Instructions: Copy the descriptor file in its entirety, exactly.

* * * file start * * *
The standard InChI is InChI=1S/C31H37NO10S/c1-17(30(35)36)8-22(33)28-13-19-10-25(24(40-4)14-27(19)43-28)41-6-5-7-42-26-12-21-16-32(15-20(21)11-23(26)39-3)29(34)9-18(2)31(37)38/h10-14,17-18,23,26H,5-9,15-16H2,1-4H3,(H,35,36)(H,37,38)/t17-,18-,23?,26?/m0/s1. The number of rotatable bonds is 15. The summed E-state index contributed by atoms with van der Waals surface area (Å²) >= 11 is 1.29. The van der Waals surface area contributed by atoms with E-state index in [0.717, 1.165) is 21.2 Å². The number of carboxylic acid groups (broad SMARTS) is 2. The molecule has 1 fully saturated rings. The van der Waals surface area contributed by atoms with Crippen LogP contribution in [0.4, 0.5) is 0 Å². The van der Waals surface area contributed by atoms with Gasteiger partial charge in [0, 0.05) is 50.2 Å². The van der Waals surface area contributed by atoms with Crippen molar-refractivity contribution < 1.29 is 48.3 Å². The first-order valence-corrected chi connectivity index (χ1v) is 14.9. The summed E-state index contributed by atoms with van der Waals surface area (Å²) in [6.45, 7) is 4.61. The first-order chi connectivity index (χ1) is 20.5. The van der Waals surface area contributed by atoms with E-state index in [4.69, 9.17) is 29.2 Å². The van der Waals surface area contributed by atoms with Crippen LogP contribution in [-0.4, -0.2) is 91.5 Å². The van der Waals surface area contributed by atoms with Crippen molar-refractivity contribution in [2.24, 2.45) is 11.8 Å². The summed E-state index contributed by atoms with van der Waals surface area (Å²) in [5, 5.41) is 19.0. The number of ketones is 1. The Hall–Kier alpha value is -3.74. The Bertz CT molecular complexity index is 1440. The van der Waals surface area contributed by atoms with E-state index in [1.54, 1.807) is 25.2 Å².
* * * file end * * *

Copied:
The standard InChI is InChI=1S/C31H37NO10S/c1-17(30(35)36)8-22(33)28-13-19-10-25(24(40-4)14-27(19)43-28)41-6-5-7-42-26-12-21-16-32(15-20(21)11-23(26)39-3)29(34)9-18(2)31(37)38/h10-14,17-18,23,26H,5-9,15-16H2,1-4H3,(H,35,36)(H,37,38)/t17-,18-,23?,26?/m0/s1. The number of rotatable bonds is 15. The summed E-state index contributed by atoms with van der Waals surface area (Å²) >= 11 is 1.29. The van der Waals surface area contributed by atoms with E-state index in [0.717, 1.165) is 21.2 Å². The number of carboxylic acid groups (broad SMARTS) is 2. The molecule has 1 fully saturated rings. The van der Waals surface area contributed by atoms with Crippen LogP contribution in [0.4, 0.5) is 0 Å². The van der Waals surface area contributed by atoms with Gasteiger partial charge in [0, 0.05) is 50.2 Å². The van der Waals surface area contributed by atoms with Crippen molar-refractivity contribution < 1.29 is 48.3 Å². The first-order valence-corrected chi connectivity index (χ1v) is 14.9. The summed E-state index contributed by atoms with van der Waals surface area (Å²) in [6.45, 7) is 4.61. The first-order chi connectivity index (χ1) is 20.5. The van der Waals surface area contributed by atoms with E-state index in [4.69, 9.17) is 29.2 Å². The van der Waals surface area contributed by atoms with Crippen LogP contribution in [-0.4, -0.2) is 91.5 Å². The van der Waals surface area contributed by atoms with Crippen molar-refractivity contribution in [2.24, 2.45) is 11.8 Å². The summed E-state index contributed by atoms with van der Waals surface area (Å²) in [5, 5.41) is 19.0. The number of ketones is 1. The Hall–Kier alpha value is -3.74. The Bertz CT molecular complexity index is 1440. The van der Waals surface area contributed by atoms with E-state index in [1.54, 1.807) is 25.2 Å².